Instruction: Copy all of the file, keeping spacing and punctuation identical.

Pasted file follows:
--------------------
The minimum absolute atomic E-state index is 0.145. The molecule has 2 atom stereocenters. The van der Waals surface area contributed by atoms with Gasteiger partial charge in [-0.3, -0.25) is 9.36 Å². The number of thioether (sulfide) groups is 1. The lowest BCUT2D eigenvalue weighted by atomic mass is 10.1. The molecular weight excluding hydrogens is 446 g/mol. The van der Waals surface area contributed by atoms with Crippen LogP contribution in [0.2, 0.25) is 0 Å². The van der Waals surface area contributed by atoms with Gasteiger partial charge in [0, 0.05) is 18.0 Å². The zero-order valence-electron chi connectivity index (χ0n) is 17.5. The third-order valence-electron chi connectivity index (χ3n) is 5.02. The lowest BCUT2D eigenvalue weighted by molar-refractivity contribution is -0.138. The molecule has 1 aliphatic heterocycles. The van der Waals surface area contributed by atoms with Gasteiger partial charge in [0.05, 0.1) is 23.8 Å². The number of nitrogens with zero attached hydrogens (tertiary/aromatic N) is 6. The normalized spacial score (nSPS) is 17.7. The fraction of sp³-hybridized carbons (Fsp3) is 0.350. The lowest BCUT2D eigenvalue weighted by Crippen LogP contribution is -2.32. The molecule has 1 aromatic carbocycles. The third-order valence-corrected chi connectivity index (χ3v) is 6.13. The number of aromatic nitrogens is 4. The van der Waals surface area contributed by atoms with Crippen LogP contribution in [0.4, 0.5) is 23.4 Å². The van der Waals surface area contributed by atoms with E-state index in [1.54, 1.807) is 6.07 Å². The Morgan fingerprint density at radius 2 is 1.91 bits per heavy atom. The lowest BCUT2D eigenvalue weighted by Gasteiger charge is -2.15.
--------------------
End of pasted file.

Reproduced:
The minimum absolute atomic E-state index is 0.145. The molecule has 2 atom stereocenters. The van der Waals surface area contributed by atoms with Gasteiger partial charge in [-0.3, -0.25) is 9.36 Å². The number of thioether (sulfide) groups is 1. The lowest BCUT2D eigenvalue weighted by atomic mass is 10.1. The molecular weight excluding hydrogens is 446 g/mol. The van der Waals surface area contributed by atoms with Crippen LogP contribution in [0.2, 0.25) is 0 Å². The van der Waals surface area contributed by atoms with Gasteiger partial charge in [0, 0.05) is 18.0 Å². The zero-order valence-electron chi connectivity index (χ0n) is 17.5. The third-order valence-electron chi connectivity index (χ3n) is 5.02. The lowest BCUT2D eigenvalue weighted by molar-refractivity contribution is -0.138. The molecule has 1 aliphatic heterocycles. The van der Waals surface area contributed by atoms with Gasteiger partial charge in [0.05, 0.1) is 23.8 Å². The number of nitrogens with zero attached hydrogens (tertiary/aromatic N) is 6. The normalized spacial score (nSPS) is 17.7. The fraction of sp³-hybridized carbons (Fsp3) is 0.350. The lowest BCUT2D eigenvalue weighted by Crippen LogP contribution is -2.32. The molecule has 1 aromatic carbocycles. The third-order valence-corrected chi connectivity index (χ3v) is 6.13. The number of aromatic nitrogens is 4. The van der Waals surface area contributed by atoms with Crippen LogP contribution in [0.4, 0.5) is 23.4 Å². The van der Waals surface area contributed by atoms with E-state index in [1.54, 1.807) is 6.07 Å². The Morgan fingerprint density at radius 2 is 1.91 bits per heavy atom. The lowest BCUT2D eigenvalue weighted by Gasteiger charge is -2.15.